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Fike High School health science students will host the nation’s largest one-day high school blood drive from 7 a.m. to 6 p.m. Thursday, March 15.
“This year our goal is 650 or more pints,” said Jessica Dumong, health science teacher at Fike High School. “In the past five years, I think the highest that we have gotten was in 2014 with 779 pints that we collected.”
The big drive, held jointly with the American Red Cross, was first held in 1987. This year’s theme is “Be A Lifesaver...Give Blood.”
“We usually have between 40 and 50 student volunteers at the blood drive each year,” Dumong said. “These students are health science students that we teach at Fike. They volunteer to help with the flow of traffic and assisting donors and check-ins. There are so many things that we do along with our students to make it a great success.”
According to Denny Donaldson, account manager at the Red Cross Eastern North Carolina Donation Center’s donor recruitment department, the Fike drive is successful because of the enthusiasm of the students and the Wilson community’s participation.
“I think it comes with the school and the staff and the volunteers being very engaged with the community,” said Donaldson.
Dumong is co-chairwoman for the event with fellow health science teacher Christina Lucas.
“We recruit student donors. We recruit community donors. We plan all of the details that we can from our end. We try to advertise as much as possible,” Dumong said. “We start planning this a couple of weeks after last year’s event. We set a goal and we work on it all year, pretty much. We really get heavy with it in January when we start making appointments online. We rally community members to come in. All of our students are not old enough to donate, so they recruit donors from their home and their lives.”
Dumong said organizers are proud of the fact that they hold the title for being the nation’s largest high school blood drive.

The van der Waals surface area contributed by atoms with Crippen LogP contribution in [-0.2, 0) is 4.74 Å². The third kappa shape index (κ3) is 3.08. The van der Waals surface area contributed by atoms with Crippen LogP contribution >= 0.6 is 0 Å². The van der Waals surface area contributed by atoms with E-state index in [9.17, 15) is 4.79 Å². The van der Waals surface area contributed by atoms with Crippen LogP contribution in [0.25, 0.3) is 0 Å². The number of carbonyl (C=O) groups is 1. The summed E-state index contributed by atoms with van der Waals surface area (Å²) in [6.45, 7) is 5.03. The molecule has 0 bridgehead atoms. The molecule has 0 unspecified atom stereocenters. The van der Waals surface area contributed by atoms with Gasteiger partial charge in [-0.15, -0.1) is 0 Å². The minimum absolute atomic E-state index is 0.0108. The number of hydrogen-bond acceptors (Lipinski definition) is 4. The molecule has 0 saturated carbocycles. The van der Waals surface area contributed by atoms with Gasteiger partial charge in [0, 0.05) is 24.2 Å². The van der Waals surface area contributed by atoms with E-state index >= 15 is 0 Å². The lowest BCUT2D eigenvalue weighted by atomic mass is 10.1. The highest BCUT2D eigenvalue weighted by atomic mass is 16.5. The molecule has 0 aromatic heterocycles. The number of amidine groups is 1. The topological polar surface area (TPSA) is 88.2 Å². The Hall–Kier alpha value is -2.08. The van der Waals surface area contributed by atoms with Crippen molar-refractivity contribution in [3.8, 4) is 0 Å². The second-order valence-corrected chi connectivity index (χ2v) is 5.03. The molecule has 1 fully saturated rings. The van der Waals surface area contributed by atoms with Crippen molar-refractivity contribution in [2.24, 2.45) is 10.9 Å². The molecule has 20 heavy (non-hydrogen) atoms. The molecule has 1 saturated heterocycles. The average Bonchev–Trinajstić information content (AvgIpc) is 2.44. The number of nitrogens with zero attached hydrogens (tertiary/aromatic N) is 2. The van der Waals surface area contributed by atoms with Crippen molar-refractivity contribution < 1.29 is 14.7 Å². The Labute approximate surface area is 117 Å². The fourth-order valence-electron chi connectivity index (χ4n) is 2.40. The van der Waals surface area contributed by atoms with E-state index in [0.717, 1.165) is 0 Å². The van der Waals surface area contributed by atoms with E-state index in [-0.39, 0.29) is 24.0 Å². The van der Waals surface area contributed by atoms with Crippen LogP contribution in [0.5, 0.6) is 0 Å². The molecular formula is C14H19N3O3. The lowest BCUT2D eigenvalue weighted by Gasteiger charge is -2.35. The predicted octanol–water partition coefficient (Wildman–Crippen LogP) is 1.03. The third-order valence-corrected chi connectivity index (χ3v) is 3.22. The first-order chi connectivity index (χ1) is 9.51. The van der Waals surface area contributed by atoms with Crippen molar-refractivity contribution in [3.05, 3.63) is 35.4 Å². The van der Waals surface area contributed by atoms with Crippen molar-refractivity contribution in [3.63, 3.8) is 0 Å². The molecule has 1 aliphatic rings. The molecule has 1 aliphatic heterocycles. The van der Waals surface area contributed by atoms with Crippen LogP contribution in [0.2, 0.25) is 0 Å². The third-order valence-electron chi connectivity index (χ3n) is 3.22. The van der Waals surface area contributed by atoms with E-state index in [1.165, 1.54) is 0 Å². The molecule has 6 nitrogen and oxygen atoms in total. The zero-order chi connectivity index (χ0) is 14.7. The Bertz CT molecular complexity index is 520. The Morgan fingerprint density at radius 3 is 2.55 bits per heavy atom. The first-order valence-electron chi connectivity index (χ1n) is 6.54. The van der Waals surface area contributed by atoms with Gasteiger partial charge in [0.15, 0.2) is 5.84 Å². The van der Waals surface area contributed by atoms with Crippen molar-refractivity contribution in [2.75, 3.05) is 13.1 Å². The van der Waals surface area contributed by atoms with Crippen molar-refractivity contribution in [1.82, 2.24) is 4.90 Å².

“We try our best to keep that ranking but not lose sight of the golden piece that we save lives,” Dumong said.
The most sought-after blood types are typically O negative, O positive, A negative and B negative. They are usually the less common ones.
For the students, holding the blood drive means being able to gain valuable experience in the health care field.
“They are able to see firsthand some of the things that we have learned about in class as far as interacting with the donors, customer service and professionalism,” Dumong said. “If they see someone getting sick and not feeling well, they have been trained somewhat to not let them fall, and some of the safety parameters that we have talked about and just see health care in motion. I tell them all the time, ‘You can sit here and hear me talk about it day in and day out, but until you see it, it’s not going to stick with you,’ so they are getting to see and do some of those things that we have learned about.”
Donors can expedite the process by registering online at redcrossblood.org and also taking a little time to get what’s called a Rapid Pass.
“They can go in there and they can answer the questions about their history and they will get a bar code with it,” Dumong said. “Once they get to the door, they can show that they have already done that part and it’s just like a fast pass where you can go by some of the steps because you have already done that. It allows for a fast pass through the blood donation area. You don’t have to do as much of the process there. You’ve already done some of it on your own time.”
“We’re just very, very proud of this event,” Dumong said. “We really want to the community involved and we have to have the community involved in order to make this a success.”
Donors do not have to register, but they need to have photo identification to donate.
Brewmasters is donating lunch and dinner for student volunteers. Schmidt Law has donated all of the T-shirts students will be wearing for the blood drive.
Coincidentally, the Fike High School band is having a spaghetti dinner fundraiser from 5 to 7 p.m. Thursday.
“It’s kind of a twofer if someone wants to come donate blood late in the afternoon,” Dumong said. “They can purchase a spaghetti plate for dinner.”
“We would just love for the community to come out to continue to make this the biggest one-day high school blood drive in the country,” Donaldson said. “We are depending on the Wilson community to do that.”
NOTE: In the original version of this story, the date was incorrect. It has been corrected in this version to March 15.